DJ Quik Tells All: The Stories Behind his Classic Records

DJ Quik f/ El DeBarge "El's Interlude" (1998)

Producer: DJ Quik
Album: Rhythm-al-ism
Label: Profile

DJ Quik: “God as my witness, I was driving my Corvette up the hill today thinking about El's lyrics. Yesterday was Marvin Gaye's birthday, and because Marvin Gaye and El Debarge used to hang out, whenever Marvin Gaye's birthday comes around I think of El really strongly.

"I was thinking about how that was such a multi-arranged record. Back then, people weren't even doing breakdowns and changes. That record had three totally different energies in it. Three totally different breakdowns. What a fucking awesome record. And he nailed that shit in one take. Just to see him croon—that's what a fuckin crooner does!

 

I used to cry to y'all records when I was little, when a bitch broke my heart. To be in a studio with him, watching him get down, it was phenomenal. What can I say?

 

"And here I am, for the first time in my life, working with a crooner! I was over the moon. I was elated! This is the shit! This is what the fuck I'm supposed to be doing, working with this motherfucker and potentially his brothers. Like, let me do a Debarge album! I know how to write that shit!

"I used to cry to y'all records when I was little, when a bitch broke my heart. To be in a studio with him, watching him get down, it was fucking phenomenal. What can I say? I smiled all the time, I stayed high off the best motherfucking weed, and drank the best alcohol and swam in the pool and threw parties.

“With the Rhythmalism album, even though it didn't have a home because Profile was going through something and I was fighting them for back royalties and they had me on suspension because they didn't want to pay me. I understood, those were some big checks, I wouldn't want to pay DJ Quik either.

"I was in a comfortable place because I was producing records for Suge, who was taking care of me. I'm producing records for other motherfuckers. So I had a production life outside of my artist life that was actually more fruitful than me being an artist.

"So as that record sat in limbo, I start throwing parties. I had Digital Underground over, we throwing these crazy-ass pimp-of-the-year parties and shit. Bitches running all through the house naked and shit. It was just debauchery! I had the time of my life working on Rhythmalism.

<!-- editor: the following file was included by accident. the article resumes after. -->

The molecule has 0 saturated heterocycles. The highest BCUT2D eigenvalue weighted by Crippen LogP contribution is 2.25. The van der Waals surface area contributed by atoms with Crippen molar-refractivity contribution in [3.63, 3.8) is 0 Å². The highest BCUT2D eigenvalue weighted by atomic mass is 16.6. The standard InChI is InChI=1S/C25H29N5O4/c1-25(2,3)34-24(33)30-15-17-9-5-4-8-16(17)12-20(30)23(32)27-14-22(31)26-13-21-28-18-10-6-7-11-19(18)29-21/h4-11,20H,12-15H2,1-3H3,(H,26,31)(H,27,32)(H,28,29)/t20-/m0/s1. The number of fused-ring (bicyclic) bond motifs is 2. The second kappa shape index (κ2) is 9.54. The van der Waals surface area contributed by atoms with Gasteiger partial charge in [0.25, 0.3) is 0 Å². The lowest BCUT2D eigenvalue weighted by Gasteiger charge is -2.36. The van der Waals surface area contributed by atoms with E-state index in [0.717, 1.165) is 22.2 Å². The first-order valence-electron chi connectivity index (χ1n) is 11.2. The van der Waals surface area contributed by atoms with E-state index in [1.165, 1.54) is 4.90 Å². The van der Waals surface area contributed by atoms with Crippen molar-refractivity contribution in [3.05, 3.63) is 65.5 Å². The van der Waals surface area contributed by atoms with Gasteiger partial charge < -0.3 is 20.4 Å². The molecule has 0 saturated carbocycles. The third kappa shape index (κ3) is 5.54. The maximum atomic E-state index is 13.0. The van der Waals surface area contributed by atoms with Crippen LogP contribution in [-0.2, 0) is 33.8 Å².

“And I hope it came through on that record. Rhythmalism is a little bit blue, a little bit hypersexual, and I can see how—because I started fucking with my androgyny a little bit. Because hanging out with El, and hanging out with the people he had around him, like the bitches—they made me feel not so rough-around-the-edges.

"I think that's when I lost my rough edges, I lost the gangster shit and became like an R&B pretty boy, and almost gay. Motherfuckers was like, 'Man, you look kind of gay on that cover.' And I was like, Fuck you—I'll kill you. This is musical expression, bitch! Fuck off and die. But looking back it wasn't real blue.

"The name Rhythmalism alone tells you what I was doing. I was mixing up rhythms. I was meshing R&B with hip-hop and jazz. And a little bit of comedy. I love the intro on Rhythmalism. The Rhythmalism intro is funny as shit. I'm trying to do rock and roll-grunge-metal and end up dying at the end of the song, hyperventilating, passing out.

“El Debarge, that record was really about him. I was going for Q4, I was going to do 'Safe & Sound 2,' after 'Safe & Sound.' But when I met him—I met him at the House of Blues. He was everything that I thought he was, just seeing him on TV and listening to him on the radio.

"He showed me what I was doing wrong. He would stop me like, 'Naw, man you're fucking up.' I needed that. He taught me how to be a better producer. How to be more multi-faceted. Taught me arrangement and shit. Right now I'm a beast!

"Even though our music is passe. Right now, if this was still the gangster rap era, I could produce a record that's so fucking awesome it'll rival all the big hip-hop records. And it's just because of some of the techniques that El Debarge taught me.

"Songwriting, basically, him and Clive Davis taught me songwriting. That's me listening to Clive Davis, my boss, El Debarge my fucking homie, and listening to Top Dog who gave me that hit 'Dollaz and Sense.' Unfortunately he got murdered when we was recording it, but Rhythmalism is all that. Rhythmalism is pretty much my favorite album, because it's all over the place with arrangement but still constitutes one sound.”

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